[Updated: 2:40 pm PT] Not that long ago, biotech executives weren’t sure who to call on Wall Street, or whether anyone would answer the phone. In late 2008 and early 2009, nobody could say for sure who would still be around in a couple years to supply capital to aspiring drugmakers.
Partly inspired by all the recent election-year reflection, I decided to look back at what biotech executives were saying about the financial crisis during some of the darker moments in January 2009. It was a scary time for the industry. Check this comment from an interview with Richard Pops, the CEO of Alkermes (NASDAQ: ALKS) at the JP Morgan Healthcare Conference that year:
“This remodeling of Wall Street is remarkable,” Pops said at the time. “Citigroup, Goldman Sachs, Morgan Stanley, Merrill Lynch, they’ve all restructured. Then you go to the next tier down, and those firms are all gone. We are in an industry that originally was financed by firms that don’t exist anymore. Hambrecht & Quist, Montgomery Securities, Robertson Stephens—those mid-size firms focused only on innovation companies and had direct access to investors who want to invest in these things. That whole layer of banks is gone…The great fear now is to release great Phase IIb data and see that nobody cares.”
While finance is always somewhat terrifying for companies in this uncertain business of drug development, industry executives have reason to be optimistic about the current state of affairs on Wall Street. Even though the biotech industry lost about one-fourth of its companies, and the biotech IPO market has only recently started to show signs of life, the worst fears were never realized. Public market investors still respond positively when they see a legit drug emerge—ask shareholders of Onyx Pharmaceuticals (NASDAQ: ONXX), Regeneron Pharmaceuticals (NASDAQ: RGRN), and Seattle Genetics (NASDAQ: SGEN), to name a few. The NASDAQ Biotech Index is up 25 percent year-to-date, compared with an 11.5 percent gain in the broader NASDAQ Composite Index.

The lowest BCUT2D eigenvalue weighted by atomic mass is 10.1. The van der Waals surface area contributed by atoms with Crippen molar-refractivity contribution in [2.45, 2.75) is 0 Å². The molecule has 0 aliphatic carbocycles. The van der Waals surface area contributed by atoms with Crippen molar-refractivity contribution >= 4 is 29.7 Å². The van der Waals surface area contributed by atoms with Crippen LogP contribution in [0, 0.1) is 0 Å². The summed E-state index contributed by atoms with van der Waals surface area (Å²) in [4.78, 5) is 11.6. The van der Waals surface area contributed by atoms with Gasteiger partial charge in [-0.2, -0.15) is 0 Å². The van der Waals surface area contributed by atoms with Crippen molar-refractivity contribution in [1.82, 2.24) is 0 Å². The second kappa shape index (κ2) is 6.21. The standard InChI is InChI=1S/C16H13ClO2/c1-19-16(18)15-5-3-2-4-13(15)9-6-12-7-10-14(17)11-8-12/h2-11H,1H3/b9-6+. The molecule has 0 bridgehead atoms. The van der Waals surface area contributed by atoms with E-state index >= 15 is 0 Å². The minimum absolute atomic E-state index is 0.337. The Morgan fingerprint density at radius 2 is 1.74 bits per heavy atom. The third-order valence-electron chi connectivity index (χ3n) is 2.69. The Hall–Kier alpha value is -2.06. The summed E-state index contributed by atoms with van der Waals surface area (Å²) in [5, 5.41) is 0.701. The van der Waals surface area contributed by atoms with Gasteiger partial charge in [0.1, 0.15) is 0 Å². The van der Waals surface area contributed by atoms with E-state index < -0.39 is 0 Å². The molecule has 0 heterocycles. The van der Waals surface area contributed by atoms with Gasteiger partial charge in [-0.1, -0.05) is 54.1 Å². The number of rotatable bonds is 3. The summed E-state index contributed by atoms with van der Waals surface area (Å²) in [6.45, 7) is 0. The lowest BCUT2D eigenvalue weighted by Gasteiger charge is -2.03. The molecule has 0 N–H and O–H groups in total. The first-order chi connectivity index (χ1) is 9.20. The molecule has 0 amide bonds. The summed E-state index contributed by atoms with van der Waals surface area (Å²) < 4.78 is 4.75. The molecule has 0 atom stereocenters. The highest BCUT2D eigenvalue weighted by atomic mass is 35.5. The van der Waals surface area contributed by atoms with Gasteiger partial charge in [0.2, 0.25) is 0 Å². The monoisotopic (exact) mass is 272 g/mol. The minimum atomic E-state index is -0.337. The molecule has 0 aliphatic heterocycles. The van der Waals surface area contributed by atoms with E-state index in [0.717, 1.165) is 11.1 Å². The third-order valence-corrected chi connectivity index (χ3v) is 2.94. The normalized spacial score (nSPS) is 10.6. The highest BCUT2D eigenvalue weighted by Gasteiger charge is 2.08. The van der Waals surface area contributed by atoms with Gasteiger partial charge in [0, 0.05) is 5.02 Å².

So, biotech survived the Great Recession. That’s not news. Nobody should write a profile in courage for any investment bank that underwrites the offerings of companies like those listed above.
But if you want to get a sense of how committed Wall Street is to biotech, it’s more instructive to look at who is sticking their necks out, and underwriting the recent crop of IPOs. These companies have promise, and a lot to prove. And the news, I’m happy to say, is pretty encouraging. A whole new class of investment banking firms has stepped up to compete for the business of helping biotech companies raise money.
To get a sense of who’s who in biotech investment banking in 2012, I looked around in the SEC filings to find out which firms underwrote those newly public companies. See the chart below for a list of who’s been active this year:
|Merrimack Pharmaceuticals||JP Morgan, Bank of America/Merrill Lynch, Cowen & Co., Oppenheimer|
|Chemocentryx||JP Morgan, Cowen & Co., Citigroup|
|Cempra||Stifel Nicolaus, Leerink Swann, Cowen & Co., Needham & Co.|
|Verastem||UBS, Leerink Swann, Lazard Capital Markets, Oppenheimer, Rodman & Renshaw|
|Supernus Pharmaceuticals||Citigroup, Piper Jaffray, Cowen & Co., Stifel Nicolaus|
|Durata Therapeutics||Bank of America/Merrill Lynch, RBC Capital Markets, Credit Suisse, Wedbush PacGrow Life Sciences|
|Hyperion Therapeutics||Leerink Swann, Cowen & Co., Needham & Co.|